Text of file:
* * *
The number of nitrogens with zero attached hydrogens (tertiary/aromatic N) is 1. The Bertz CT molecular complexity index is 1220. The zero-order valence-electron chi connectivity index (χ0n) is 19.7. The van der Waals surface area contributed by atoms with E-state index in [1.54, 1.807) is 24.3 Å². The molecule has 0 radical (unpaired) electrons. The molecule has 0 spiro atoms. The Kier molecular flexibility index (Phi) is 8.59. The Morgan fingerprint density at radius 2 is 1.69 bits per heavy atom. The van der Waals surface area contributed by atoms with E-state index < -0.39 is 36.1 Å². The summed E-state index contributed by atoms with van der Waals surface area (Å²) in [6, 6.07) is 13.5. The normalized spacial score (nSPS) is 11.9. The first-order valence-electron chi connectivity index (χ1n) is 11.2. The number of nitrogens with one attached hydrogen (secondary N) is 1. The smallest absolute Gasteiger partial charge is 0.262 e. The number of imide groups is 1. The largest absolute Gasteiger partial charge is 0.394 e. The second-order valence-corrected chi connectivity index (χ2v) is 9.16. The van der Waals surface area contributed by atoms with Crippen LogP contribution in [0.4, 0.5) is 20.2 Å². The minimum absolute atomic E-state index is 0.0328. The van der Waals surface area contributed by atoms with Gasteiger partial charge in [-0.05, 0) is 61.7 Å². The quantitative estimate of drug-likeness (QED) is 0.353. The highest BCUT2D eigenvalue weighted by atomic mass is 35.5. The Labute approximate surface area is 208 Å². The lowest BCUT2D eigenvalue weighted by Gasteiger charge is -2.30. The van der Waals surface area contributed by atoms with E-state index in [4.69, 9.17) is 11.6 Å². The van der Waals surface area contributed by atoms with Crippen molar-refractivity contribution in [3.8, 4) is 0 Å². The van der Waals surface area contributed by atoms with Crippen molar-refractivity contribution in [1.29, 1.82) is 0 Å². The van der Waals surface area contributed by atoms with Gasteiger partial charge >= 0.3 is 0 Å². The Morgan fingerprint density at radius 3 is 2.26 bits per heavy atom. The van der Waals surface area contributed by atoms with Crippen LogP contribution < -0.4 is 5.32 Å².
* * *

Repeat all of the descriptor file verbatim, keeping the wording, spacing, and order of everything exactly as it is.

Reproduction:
The number of nitrogens with zero attached hydrogens (tertiary/aromatic N) is 1. The Bertz CT molecular complexity index is 1220. The zero-order valence-electron chi connectivity index (χ0n) is 19.7. The van der Waals surface area contributed by atoms with E-state index in [1.54, 1.807) is 24.3 Å². The molecule has 0 radical (unpaired) electrons. The molecule has 0 spiro atoms. The Kier molecular flexibility index (Phi) is 8.59. The Morgan fingerprint density at radius 2 is 1.69 bits per heavy atom. The van der Waals surface area contributed by atoms with E-state index < -0.39 is 36.1 Å². The summed E-state index contributed by atoms with van der Waals surface area (Å²) in [6, 6.07) is 13.5. The normalized spacial score (nSPS) is 11.9. The first-order valence-electron chi connectivity index (χ1n) is 11.2. The number of nitrogens with one attached hydrogen (secondary N) is 1. The smallest absolute Gasteiger partial charge is 0.262 e. The number of imide groups is 1. The largest absolute Gasteiger partial charge is 0.394 e. The second-order valence-corrected chi connectivity index (χ2v) is 9.16. The van der Waals surface area contributed by atoms with Crippen LogP contribution in [0.4, 0.5) is 20.2 Å². The minimum absolute atomic E-state index is 0.0328. The van der Waals surface area contributed by atoms with Gasteiger partial charge in [-0.05, 0) is 61.7 Å². The quantitative estimate of drug-likeness (QED) is 0.353. The highest BCUT2D eigenvalue weighted by atomic mass is 35.5. The Labute approximate surface area is 208 Å². The lowest BCUT2D eigenvalue weighted by Gasteiger charge is -2.30. The van der Waals surface area contributed by atoms with E-state index in [4.69, 9.17) is 11.6 Å². The van der Waals surface area contributed by atoms with Crippen molar-refractivity contribution in [3.8, 4) is 0 Å². The van der Waals surface area contributed by atoms with Crippen molar-refractivity contribution in [1.29, 1.82) is 0 Å². The van der Waals surface area contributed by atoms with Gasteiger partial charge >= 0.3 is 0 Å². The Morgan fingerprint density at radius 3 is 2.26 bits per heavy atom. The van der Waals surface area contributed by atoms with Crippen LogP contribution < -0.4 is 5.32 Å².